'We will be the most active county. That's our ambition. If we can get that full marathon and persuade Highways England – you only have to close half the bridge, and there will only be three hours inconvenience on a Sunday morning – it will be well worth it. Let's go for it.
'Okay, we closed it before and there was a big uproar, but that's because of wind and danger. This isn't wind and danger. This is for fun. This is for bringing people in Ipswich and Suffolk and looking at our wonderful county, and that bridge is iconic.
'If you go up north and look at the Tyne Bridge, that's what they run over in the Great North Run in Newcastle, and it is wonderful. Let's do it here in Suffolk. We would be on national news.
'If we can't persuade them (Highways England), I would be absolutely shocked. There would be enough MPs, councillors and people of influence to bring pressure. We will get there eventually.'
The race will start outside Suffolk County Council's headquarters, Endeavour House in Russell Road, and will quickly take in Portman Road football stadium, the home of Ipswich Town, as runners head out into the town centre.
They will pass the Willis building and head towards the Waterfront. The route then takes in Felaw Maltings on the way out of Ipswich along Wherstead Road, where runners will twice pass under the Orwell Bridge.
On returning to the town centre, they will pass over the Wet Dock lock gates and continue along the Waterfront for a second time, before crossing the finish line in Sir Alf Ramsey Way.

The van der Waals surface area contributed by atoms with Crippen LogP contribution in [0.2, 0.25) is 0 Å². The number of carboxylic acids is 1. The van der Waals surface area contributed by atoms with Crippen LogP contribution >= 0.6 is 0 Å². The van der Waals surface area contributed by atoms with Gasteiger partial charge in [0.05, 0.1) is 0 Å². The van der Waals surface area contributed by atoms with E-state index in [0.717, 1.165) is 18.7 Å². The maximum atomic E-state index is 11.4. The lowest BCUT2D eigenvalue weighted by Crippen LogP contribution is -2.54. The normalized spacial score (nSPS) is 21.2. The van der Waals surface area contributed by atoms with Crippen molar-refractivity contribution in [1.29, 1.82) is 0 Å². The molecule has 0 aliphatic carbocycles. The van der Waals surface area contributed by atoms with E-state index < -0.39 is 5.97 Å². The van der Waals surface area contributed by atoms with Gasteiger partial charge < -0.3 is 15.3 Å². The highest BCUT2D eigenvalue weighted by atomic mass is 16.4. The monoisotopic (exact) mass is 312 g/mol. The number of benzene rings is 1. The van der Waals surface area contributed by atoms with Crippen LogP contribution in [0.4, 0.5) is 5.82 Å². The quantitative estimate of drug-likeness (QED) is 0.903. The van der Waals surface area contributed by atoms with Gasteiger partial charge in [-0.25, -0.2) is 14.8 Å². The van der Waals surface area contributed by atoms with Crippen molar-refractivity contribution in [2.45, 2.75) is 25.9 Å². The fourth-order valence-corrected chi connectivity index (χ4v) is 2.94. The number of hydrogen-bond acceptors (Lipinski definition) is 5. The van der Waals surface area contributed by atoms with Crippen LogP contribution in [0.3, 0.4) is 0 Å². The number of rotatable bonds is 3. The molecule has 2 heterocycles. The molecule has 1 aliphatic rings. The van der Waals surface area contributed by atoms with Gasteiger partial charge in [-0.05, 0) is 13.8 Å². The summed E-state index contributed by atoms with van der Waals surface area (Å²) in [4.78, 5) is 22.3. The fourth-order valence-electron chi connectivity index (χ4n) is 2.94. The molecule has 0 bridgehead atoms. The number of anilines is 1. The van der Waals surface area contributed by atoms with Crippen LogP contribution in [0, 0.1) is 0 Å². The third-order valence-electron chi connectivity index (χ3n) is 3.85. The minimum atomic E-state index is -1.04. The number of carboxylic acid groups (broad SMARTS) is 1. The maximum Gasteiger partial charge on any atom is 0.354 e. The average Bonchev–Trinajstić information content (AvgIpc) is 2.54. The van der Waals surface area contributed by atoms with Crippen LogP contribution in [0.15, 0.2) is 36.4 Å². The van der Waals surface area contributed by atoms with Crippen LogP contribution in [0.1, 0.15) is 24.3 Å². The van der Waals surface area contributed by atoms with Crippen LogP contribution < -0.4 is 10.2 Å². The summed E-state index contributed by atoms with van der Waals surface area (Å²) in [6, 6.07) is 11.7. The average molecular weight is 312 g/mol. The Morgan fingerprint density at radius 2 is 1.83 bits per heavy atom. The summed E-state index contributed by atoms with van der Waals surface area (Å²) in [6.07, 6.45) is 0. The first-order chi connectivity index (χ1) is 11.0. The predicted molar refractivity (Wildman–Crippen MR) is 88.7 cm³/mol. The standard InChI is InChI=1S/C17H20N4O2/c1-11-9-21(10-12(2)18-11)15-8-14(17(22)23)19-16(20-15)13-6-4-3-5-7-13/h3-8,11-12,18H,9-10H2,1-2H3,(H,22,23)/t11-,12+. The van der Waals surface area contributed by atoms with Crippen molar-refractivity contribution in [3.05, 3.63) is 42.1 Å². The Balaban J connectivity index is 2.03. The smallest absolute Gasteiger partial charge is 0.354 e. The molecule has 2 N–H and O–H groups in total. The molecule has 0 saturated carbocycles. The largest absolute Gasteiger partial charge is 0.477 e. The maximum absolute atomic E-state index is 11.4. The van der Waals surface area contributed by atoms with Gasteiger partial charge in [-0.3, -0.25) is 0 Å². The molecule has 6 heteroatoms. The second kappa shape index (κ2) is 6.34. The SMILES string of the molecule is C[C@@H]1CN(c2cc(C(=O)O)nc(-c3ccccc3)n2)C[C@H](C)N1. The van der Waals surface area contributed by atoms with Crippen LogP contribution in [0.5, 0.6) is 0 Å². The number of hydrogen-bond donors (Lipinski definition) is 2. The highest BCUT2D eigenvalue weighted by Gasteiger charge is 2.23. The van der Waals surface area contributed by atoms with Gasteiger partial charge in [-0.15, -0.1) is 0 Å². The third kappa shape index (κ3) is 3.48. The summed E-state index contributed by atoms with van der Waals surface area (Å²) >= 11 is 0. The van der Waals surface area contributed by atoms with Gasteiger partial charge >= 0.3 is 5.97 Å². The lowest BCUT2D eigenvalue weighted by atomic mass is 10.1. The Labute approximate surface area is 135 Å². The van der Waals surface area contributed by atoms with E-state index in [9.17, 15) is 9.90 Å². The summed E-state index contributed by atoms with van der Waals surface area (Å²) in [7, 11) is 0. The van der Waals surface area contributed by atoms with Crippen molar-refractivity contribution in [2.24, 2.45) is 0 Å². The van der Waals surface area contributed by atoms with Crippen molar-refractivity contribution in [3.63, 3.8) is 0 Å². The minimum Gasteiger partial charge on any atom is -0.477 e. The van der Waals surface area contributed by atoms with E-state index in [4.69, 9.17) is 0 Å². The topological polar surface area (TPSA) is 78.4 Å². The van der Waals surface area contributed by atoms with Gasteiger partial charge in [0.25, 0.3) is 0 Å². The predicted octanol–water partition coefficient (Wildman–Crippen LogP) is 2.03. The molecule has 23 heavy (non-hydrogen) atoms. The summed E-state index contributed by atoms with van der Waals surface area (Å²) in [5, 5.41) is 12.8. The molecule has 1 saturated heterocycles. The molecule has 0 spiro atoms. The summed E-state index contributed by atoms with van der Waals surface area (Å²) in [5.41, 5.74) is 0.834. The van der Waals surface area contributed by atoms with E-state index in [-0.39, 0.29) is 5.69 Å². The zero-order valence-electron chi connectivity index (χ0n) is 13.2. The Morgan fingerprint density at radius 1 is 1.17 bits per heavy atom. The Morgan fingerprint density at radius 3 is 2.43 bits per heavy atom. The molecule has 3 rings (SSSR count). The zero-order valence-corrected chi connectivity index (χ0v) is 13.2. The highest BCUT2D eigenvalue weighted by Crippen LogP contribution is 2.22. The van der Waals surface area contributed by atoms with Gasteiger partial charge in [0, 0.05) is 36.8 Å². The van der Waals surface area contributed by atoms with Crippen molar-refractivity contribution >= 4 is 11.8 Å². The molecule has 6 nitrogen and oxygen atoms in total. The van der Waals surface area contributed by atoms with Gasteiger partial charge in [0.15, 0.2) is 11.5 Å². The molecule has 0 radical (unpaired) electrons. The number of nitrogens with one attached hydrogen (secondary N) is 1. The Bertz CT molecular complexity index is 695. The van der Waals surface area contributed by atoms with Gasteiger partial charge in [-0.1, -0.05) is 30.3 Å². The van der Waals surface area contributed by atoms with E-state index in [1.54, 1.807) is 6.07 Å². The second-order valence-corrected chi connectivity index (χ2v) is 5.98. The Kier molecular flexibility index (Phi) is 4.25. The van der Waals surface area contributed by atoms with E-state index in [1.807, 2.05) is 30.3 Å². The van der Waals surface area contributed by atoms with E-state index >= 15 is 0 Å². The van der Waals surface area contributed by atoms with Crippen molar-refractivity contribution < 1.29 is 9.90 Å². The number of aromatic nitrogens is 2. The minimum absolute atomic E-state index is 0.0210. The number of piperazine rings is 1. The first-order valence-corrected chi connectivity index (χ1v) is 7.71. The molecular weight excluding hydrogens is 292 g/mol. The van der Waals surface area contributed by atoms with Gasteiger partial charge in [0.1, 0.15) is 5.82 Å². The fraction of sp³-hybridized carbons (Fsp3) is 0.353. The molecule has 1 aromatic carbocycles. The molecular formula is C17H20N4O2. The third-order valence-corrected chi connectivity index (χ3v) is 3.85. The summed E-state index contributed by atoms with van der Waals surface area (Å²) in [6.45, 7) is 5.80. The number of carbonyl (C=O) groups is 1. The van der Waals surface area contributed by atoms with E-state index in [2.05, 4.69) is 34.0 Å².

All roads included in the route will be closed.
Suffolk County Council, Ipswich Borough Council and Ipswich JAFFA Running Club are partners in the event.
Alison Beech, chair of Ipswich JAFFA Running Club, said: 'After our hard work establishing this popular event we are absolutely thrilled to be partnering with the Great Run Company.
'This will enable us to help take the Ipswich Half marathon to the next level which will benefit our club, the town and most especially the runners.'
Bryony Rudkin, deputy leader of Ipswich Borough Council, said: 'We welcome the Great East Run to our county town and are confident that it will attract thousands of competitors.
'This event builds on the success of the Larking Gowen Ipswich Half Marathon and helps us to promote sport and wellbeing to an even bigger audience.'
Philippa Morrow, project manager at the Great East Run, said: 'We are thrilled to be able to bring the Great Run series to East Anglia.
'Ipswich is a vibrant, historic town that will provide a stunning backdrop for this event.
'We have developed excellent relationships with our key partners in Suffolk and Ipswich through the success of the Great East Swim and we have over 30 years of experience in organising some of the world's biggest and most favourite running events.
'We plan to use this knowledge to ensure that the Great East Run is a must do event in every runner's calendar.'